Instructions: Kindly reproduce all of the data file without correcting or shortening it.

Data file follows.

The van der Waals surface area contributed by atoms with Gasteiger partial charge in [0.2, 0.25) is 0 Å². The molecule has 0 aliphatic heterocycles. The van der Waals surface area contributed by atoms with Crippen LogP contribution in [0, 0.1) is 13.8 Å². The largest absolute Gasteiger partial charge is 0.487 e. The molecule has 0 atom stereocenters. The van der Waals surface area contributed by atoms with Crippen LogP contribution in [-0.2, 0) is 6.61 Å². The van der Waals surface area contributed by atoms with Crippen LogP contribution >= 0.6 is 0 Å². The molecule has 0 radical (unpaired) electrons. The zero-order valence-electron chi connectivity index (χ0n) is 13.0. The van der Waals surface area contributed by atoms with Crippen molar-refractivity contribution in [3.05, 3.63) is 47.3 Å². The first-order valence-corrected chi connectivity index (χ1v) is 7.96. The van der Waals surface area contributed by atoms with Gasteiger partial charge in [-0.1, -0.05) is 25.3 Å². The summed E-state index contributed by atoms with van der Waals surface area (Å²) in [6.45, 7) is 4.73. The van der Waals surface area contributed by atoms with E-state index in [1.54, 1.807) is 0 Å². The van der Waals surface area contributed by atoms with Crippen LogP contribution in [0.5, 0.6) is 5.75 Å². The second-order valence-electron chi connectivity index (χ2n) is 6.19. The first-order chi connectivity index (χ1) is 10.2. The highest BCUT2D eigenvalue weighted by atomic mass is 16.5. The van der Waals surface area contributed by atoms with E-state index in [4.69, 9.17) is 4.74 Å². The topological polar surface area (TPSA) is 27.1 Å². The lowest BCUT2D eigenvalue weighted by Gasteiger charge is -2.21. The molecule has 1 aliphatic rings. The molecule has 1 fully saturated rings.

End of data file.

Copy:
The van der Waals surface area contributed by atoms with Gasteiger partial charge in [0.2, 0.25) is 0 Å². The molecule has 0 aliphatic heterocycles. The van der Waals surface area contributed by atoms with Crippen LogP contribution in [0, 0.1) is 13.8 Å². The largest absolute Gasteiger partial charge is 0.487 e. The molecule has 0 atom stereocenters. The van der Waals surface area contributed by atoms with Crippen LogP contribution in [-0.2, 0) is 6.61 Å². The van der Waals surface area contributed by atoms with Crippen LogP contribution >= 0.6 is 0 Å². The molecule has 0 radical (unpaired) electrons. The zero-order valence-electron chi connectivity index (χ0n) is 13.0. The van der Waals surface area contributed by atoms with Crippen molar-refractivity contribution in [3.05, 3.63) is 47.3 Å². The first-order valence-corrected chi connectivity index (χ1v) is 7.96. The van der Waals surface area contributed by atoms with Gasteiger partial charge in [-0.1, -0.05) is 25.3 Å². The summed E-state index contributed by atoms with van der Waals surface area (Å²) in [6.45, 7) is 4.73. The van der Waals surface area contributed by atoms with E-state index in [1.54, 1.807) is 0 Å². The van der Waals surface area contributed by atoms with Crippen LogP contribution in [0.5, 0.6) is 5.75 Å². The second-order valence-electron chi connectivity index (χ2n) is 6.19. The first-order chi connectivity index (χ1) is 10.2. The highest BCUT2D eigenvalue weighted by atomic mass is 16.5. The van der Waals surface area contributed by atoms with E-state index in [4.69, 9.17) is 4.74 Å². The topological polar surface area (TPSA) is 27.1 Å². The lowest BCUT2D eigenvalue weighted by Gasteiger charge is -2.21. The molecule has 1 aliphatic rings. The molecule has 1 fully saturated rings.